America in 1940
Following the Meiji Restoration in Japan and a devastating economic recession, people began migrating from the Japanese Islands because they needed jobs. Between 1869 and 1924, some 200,000 Japanese arrived in the Hawaiian Islands. An additional 180,000 migrated to the US mainland and the majority of those settled on the West Coast. Many of these people started small businesses and farms. Most arrived on the mainland before 1908. In that year, the United States banned the immigration of unskilled workers. A loophole in the law allowed the wives of men living in the United States to join their husbands — from this, the practice of women marrying by proxy and immigrating to the US, which resulted in a significant increase in the number of picture brides.
The increase of Japanese living in California resulted in steady resistance by European-Americans living on the West Coast. It was purely and simply racialism, as evidenced by the Asiatic Exclusion League, California Joint Immigration Committee, and Native Sons of the Golden West — all organized in response to the so-called “yellow peril.” These groups quite effectively influenced politicians to restrict Japanese immigrants’ property and citizenship rights in a manner similar to anti-Chinese migration. The Immigration Act of 1924 restricted the Japanese in the same way as the Chinese Exclusion Act of 1882.
One effect of the 1924 ban is that it produced unusually well-defined generational groups within the Japanese-American community. The Issei, for example, were exclusively those who immigrated before the ban, some of whom elected to return to Japan. Because the United States placed a moratorium on Japanese immigration. Within Japanese-American communities, they were called Nisei. They were distinct from the Issei cohort — generally 15-20 years older than their wives.
Nisei were English speakers; Issei were generally not. Because the 1924 law prohibited Japanese immigrants from becoming naturalized citizens, the Issei became dependent upon their children whenever they rented or purchased property. By 1940, most Nisei had married and started their own families. Despite these handicaps, Japanese-Americans made significant contributions to California agriculture (and in other Western states), but overt racism forced them into establishing unique communities. The communities were, in turn, divided into Japanese prefecture groups. They also created Buddhist women’s associations, set up businesses to provide loans and financial assistance, and started Japanese language schools.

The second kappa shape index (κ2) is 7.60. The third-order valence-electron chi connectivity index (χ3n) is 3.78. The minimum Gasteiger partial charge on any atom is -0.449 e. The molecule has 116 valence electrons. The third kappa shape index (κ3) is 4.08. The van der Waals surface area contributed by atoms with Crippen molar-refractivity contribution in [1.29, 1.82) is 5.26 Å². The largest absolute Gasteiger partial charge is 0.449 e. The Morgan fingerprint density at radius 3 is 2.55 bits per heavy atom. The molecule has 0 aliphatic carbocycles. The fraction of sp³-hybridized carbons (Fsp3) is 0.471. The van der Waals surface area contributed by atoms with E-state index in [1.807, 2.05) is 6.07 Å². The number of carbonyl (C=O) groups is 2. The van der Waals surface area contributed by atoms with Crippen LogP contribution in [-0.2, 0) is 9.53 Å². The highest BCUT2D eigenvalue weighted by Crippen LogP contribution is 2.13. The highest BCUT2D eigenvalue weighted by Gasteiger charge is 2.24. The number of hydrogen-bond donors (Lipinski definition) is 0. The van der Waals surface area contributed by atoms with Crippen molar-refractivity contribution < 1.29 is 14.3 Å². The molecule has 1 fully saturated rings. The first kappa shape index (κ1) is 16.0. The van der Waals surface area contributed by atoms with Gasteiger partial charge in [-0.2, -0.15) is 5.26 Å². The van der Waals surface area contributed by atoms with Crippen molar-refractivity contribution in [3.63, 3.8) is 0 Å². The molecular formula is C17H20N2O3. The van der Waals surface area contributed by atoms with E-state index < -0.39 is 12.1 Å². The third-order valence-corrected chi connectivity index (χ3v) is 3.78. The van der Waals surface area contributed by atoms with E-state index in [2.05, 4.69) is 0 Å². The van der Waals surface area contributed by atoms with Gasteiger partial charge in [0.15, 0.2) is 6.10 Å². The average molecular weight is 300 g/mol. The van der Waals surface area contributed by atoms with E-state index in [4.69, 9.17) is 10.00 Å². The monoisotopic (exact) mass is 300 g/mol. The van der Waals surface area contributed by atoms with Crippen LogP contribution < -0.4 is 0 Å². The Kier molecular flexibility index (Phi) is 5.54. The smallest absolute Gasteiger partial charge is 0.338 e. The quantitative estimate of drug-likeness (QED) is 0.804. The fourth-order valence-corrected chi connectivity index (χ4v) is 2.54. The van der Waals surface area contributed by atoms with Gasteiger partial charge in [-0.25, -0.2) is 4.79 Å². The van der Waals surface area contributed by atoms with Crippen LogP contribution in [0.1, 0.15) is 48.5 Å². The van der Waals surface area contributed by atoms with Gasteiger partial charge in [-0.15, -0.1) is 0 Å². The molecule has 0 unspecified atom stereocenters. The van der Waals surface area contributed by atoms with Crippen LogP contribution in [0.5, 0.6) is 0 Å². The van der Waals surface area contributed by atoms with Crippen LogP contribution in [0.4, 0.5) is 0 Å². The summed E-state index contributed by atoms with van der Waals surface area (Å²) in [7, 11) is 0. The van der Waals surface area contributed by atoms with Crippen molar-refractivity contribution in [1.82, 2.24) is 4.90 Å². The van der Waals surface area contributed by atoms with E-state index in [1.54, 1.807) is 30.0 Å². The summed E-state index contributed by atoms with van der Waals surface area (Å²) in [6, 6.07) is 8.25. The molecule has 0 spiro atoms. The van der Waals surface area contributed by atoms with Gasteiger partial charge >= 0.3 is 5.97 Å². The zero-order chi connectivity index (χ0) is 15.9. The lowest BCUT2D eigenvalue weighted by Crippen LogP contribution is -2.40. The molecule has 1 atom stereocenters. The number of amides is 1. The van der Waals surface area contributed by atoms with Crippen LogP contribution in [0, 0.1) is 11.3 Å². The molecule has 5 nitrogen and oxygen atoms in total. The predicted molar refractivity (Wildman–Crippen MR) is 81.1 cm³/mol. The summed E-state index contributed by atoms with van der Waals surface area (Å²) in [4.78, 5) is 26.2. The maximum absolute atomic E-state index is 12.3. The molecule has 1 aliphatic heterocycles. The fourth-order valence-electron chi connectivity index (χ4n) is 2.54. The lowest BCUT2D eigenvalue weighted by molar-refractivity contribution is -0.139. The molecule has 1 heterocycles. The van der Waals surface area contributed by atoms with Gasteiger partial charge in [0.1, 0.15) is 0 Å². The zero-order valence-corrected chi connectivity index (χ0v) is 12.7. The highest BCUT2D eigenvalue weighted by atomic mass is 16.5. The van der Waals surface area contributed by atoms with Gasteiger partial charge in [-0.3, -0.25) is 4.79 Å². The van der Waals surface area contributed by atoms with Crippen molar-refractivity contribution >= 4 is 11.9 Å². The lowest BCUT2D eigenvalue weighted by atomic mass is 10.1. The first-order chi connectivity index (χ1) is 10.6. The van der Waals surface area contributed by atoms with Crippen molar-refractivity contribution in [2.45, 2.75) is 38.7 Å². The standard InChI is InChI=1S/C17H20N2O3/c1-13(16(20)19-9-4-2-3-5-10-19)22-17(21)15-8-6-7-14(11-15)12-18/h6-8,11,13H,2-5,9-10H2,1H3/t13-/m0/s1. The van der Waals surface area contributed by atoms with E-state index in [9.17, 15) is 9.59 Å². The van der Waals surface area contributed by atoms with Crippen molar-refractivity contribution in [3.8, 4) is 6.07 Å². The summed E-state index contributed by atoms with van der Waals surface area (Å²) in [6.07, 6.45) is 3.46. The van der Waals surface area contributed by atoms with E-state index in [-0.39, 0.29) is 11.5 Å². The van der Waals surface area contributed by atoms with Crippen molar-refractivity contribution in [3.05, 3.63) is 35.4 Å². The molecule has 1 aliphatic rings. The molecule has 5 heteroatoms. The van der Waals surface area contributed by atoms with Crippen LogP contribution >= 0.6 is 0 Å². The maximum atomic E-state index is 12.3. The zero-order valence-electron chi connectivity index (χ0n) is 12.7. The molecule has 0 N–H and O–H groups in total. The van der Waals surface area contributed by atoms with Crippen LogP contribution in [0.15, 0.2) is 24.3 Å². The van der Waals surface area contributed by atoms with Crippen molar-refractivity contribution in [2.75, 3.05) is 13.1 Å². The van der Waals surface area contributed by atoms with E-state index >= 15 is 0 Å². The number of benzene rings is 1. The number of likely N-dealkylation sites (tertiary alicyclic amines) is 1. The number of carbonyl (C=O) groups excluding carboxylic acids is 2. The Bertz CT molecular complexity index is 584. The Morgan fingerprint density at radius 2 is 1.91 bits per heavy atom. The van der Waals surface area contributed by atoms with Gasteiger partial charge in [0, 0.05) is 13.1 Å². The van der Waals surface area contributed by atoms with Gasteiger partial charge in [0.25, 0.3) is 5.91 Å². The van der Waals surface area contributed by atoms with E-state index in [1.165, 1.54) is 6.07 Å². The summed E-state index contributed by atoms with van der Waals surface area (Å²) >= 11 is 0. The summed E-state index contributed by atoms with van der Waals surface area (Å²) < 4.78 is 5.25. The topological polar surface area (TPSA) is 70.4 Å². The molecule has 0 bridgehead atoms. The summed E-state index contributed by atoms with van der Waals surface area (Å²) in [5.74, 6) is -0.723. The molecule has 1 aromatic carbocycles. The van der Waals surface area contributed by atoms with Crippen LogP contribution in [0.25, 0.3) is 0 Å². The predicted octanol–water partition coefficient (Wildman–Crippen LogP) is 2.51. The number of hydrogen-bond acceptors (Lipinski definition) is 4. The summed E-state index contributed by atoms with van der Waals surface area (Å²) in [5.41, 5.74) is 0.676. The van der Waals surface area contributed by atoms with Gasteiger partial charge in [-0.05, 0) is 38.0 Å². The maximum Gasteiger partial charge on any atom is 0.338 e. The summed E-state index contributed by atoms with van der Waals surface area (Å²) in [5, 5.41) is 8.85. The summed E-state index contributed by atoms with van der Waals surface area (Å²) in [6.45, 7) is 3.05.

The rise of fascism in Japan in the 1930s prompted the Office of Naval Intelligence (ONI) to begin monitoring and surveilling Japanese-American communities in Hawaii. In 1936, under the direction of Democrat President Franklin D. Roosevelt, the ONI began compiling “suspect lists” of Japanese-Americans — citizens of the United States whom Roosevelt intended to place in “concentration” camps in the event of war with Imperial Japan.
The FBI began working with ONI in 1939. FDR commissioned a Detroit businessman named Curtis Munson to coordinate these efforts. In 1941, Munson informed the President that the so-called Japanese-American problem was “non-existent.” He reported “an extraordinary” degree of loyalty to the United States within Japanese-American communities. ONI Director Kenneth Ringle made a similar report to the President in 1942.
Still, six weeks after Japan’s “sneak attack” on Pearl Harbor, Army Lieutenant General John L. DeWitt openly questioned the loyalty of Japanese-Americans and proclaimed, “A Jap’s a Jap.” The State of California vigorously joined DeWitt in questioning Japanese-American loyalty by claiming that persons of Japanese ancestry were “totally unassimilable.”